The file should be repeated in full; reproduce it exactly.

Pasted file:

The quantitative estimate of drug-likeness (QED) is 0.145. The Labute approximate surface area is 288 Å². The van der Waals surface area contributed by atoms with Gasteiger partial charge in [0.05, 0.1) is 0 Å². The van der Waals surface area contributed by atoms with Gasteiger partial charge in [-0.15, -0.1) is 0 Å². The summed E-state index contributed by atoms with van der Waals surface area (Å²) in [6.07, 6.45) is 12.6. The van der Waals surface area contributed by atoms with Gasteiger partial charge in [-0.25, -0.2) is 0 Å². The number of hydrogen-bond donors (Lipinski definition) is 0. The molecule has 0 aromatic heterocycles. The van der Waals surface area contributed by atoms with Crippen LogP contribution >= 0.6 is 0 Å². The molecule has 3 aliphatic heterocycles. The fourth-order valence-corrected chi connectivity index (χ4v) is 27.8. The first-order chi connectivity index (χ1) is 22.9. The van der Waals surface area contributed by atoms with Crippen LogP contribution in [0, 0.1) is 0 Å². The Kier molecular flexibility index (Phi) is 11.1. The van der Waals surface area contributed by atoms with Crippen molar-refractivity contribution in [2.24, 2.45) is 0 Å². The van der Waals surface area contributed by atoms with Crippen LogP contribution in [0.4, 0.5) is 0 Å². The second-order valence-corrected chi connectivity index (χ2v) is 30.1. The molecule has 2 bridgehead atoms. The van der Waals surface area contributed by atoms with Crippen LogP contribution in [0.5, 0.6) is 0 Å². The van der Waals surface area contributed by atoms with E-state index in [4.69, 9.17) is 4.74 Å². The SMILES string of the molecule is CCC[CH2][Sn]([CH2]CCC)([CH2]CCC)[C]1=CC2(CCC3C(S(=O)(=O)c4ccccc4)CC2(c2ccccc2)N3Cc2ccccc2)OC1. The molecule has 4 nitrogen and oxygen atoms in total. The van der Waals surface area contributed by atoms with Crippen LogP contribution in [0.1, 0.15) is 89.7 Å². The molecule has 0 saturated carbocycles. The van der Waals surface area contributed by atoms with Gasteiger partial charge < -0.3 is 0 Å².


The quantitative estimate of drug-likeness (QED) is 0.145. The Labute approximate surface area is 288 Å². The van der Waals surface area contributed by atoms with Gasteiger partial charge in [0.05, 0.1) is 0 Å². The van der Waals surface area contributed by atoms with Gasteiger partial charge in [-0.15, -0.1) is 0 Å². The summed E-state index contributed by atoms with van der Waals surface area (Å²) in [6.07, 6.45) is 12.6. The van der Waals surface area contributed by atoms with Gasteiger partial charge in [-0.25, -0.2) is 0 Å². The number of hydrogen-bond donors (Lipinski definition) is 0. The molecule has 0 aromatic heterocycles. The van der Waals surface area contributed by atoms with Crippen LogP contribution >= 0.6 is 0 Å². The molecule has 3 aliphatic heterocycles. The fourth-order valence-corrected chi connectivity index (χ4v) is 27.8. The first-order chi connectivity index (χ1) is 22.9. The van der Waals surface area contributed by atoms with Crippen LogP contribution in [0, 0.1) is 0 Å². The Kier molecular flexibility index (Phi) is 11.1. The van der Waals surface area contributed by atoms with Crippen molar-refractivity contribution in [2.24, 2.45) is 0 Å². The van der Waals surface area contributed by atoms with Crippen LogP contribution in [0.4, 0.5) is 0 Å². The second-order valence-corrected chi connectivity index (χ2v) is 30.1. The molecule has 2 bridgehead atoms. The van der Waals surface area contributed by atoms with Crippen LogP contribution in [0.5, 0.6) is 0 Å². The van der Waals surface area contributed by atoms with E-state index in [4.69, 9.17) is 4.74 Å². The SMILES string of the molecule is CCC[CH2][Sn]([CH2]CCC)([CH2]CCC)[C]1=CC2(CCC3C(S(=O)(=O)c4ccccc4)CC2(c2ccccc2)N3Cc2ccccc2)OC1. The molecule has 4 nitrogen and oxygen atoms in total. The van der Waals surface area contributed by atoms with Crippen LogP contribution in [0.1, 0.15) is 89.7 Å². The molecule has 0 saturated carbocycles. The van der Waals surface area contributed by atoms with Gasteiger partial charge < -0.3 is 0 Å².